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Practices and Complications of Vascular Closure Devices and Manual Compression in Patients Undergoing Elective Transfemoral Coronary Procedures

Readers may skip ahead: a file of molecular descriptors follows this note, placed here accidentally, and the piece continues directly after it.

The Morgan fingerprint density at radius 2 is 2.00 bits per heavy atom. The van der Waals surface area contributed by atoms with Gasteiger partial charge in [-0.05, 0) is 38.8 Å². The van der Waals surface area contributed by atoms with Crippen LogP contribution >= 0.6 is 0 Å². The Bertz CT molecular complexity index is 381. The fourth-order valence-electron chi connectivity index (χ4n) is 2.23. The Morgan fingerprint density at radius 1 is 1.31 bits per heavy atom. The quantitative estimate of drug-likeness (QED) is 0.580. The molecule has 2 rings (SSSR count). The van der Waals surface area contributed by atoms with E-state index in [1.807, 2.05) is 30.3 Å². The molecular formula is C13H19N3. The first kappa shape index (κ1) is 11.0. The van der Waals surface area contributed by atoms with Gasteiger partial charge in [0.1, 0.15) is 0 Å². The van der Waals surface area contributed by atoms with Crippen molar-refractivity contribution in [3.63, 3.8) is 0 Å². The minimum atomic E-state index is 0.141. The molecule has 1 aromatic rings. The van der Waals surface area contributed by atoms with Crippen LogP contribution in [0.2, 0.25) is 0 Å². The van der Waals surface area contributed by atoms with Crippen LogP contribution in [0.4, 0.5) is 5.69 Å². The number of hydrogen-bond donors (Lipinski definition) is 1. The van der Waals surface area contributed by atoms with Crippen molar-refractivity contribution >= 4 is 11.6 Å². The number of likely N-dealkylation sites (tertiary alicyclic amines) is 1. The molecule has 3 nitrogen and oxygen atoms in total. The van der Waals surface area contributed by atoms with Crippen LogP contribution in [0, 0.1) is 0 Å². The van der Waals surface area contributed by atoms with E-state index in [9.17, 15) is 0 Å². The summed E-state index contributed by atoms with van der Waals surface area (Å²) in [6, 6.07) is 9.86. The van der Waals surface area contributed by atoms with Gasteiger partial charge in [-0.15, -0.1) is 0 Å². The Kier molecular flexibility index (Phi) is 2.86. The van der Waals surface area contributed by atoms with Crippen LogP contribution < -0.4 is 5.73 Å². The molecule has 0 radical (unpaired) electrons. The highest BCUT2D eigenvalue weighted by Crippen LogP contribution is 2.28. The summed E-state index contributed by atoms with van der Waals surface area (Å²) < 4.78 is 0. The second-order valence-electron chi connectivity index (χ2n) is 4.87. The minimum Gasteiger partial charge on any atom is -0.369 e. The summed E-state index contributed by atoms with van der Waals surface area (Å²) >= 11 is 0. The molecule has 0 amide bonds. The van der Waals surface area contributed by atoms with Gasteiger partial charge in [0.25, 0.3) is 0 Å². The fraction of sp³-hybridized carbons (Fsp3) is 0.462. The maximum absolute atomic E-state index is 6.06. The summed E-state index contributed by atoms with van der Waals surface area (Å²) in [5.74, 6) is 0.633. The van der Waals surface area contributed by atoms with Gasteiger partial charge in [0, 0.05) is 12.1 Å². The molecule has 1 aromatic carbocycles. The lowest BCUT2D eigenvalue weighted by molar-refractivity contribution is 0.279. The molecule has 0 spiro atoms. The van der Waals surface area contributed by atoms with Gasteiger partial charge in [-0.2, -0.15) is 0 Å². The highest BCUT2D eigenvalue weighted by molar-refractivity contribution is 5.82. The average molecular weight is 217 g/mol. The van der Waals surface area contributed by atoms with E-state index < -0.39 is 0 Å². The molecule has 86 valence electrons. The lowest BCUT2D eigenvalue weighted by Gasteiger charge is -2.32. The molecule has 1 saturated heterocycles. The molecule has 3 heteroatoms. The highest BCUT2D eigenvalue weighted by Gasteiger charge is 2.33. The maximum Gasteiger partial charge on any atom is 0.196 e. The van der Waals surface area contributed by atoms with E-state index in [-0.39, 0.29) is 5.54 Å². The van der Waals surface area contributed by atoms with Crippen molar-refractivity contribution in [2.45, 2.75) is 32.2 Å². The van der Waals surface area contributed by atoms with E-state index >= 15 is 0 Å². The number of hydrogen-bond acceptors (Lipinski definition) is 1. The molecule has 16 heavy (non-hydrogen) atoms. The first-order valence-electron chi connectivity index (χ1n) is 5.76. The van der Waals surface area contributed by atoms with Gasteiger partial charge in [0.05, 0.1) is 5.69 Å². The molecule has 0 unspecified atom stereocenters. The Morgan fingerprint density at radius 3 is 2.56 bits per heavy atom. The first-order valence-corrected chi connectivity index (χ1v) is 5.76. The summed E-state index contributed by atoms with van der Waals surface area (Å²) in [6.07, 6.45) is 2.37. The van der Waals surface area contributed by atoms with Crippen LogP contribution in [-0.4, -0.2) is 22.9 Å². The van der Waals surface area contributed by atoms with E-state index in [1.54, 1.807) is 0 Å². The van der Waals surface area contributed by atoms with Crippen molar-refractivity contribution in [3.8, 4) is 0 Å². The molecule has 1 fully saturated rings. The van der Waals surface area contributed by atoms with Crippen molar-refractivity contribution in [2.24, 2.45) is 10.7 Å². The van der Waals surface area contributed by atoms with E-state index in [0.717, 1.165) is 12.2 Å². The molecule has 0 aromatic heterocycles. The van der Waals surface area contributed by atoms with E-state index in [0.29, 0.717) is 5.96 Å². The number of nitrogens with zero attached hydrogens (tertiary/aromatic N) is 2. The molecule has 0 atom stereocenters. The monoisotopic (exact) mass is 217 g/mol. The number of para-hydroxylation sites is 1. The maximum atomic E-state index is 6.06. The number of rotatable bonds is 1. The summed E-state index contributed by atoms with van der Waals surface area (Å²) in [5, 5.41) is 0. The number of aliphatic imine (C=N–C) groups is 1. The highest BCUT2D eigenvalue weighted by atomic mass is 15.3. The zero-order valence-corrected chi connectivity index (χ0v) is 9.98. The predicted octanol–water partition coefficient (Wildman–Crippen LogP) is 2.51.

Femoral arterial puncture is the most common access method for coronary angiography and percutaneous coronary interventions (PCIs). Access complications, although infrequent, affect morbidity, mortality, costs, and length of hospital stay. Vascular closure devices (VCDs) are used for rapid hemostasis and early ambulation, but there is no consensus on whether VCDs are superior to manual compression (MC). A retrospective review and nested case–control study of consecutive patients undergoing elective transfemoral coronary angiography and PCI over 3 years was performed. Hemostasis strategy was performed according to the operators' discretion. Vascular complications were defined as groin bleeding (hematoma, hemoglobin decrease ≥3 g/dl, transfusion, retroperitoneal bleeding, or arterial perforation), pseudoaneurysm, arteriovenous fistula formation, obstruction, or infection. Patients with postprocedure femoral vascular access complications were compared to randomly selected patients without complication. Data were available for 9,108 procedures, of which PCI was performed in 3,172 (34.8%). MC was performed in 2,581 (28.3%) and VCDs (4 different types) were deployed in 6,527 procedures (71.7%). Significant complications occurred in 74 procedures (0.81%), with 32 (1.24%) complications with MC and 42 (0.64%) with VCD (p = 0.004). VCD deployment failed in 80 procedures (1.23%), of which 8 (10%) had vascular complications. VCD use was a predictor of fewer complications (odds ratio 0.52, 95% confidence interval 0.33 to 0.83). In the case–control analysis, older age and use of large (7Fr to 8Fr) femoral sheaths were independent predictors of complications. In conclusion, the retrospective analysis of contemporary hemostasis strategies and outcomes in elective coronary procedures identified a low rate of complications (0.81%), with superior results after VCD deployment. Careful selection of hemostasis strategy and closure device may further decrease complication rates. http://www.deepdyve.com/assets/images/DeepDyve-Logo-lg.png The American Journal of Cardiology Elsevier
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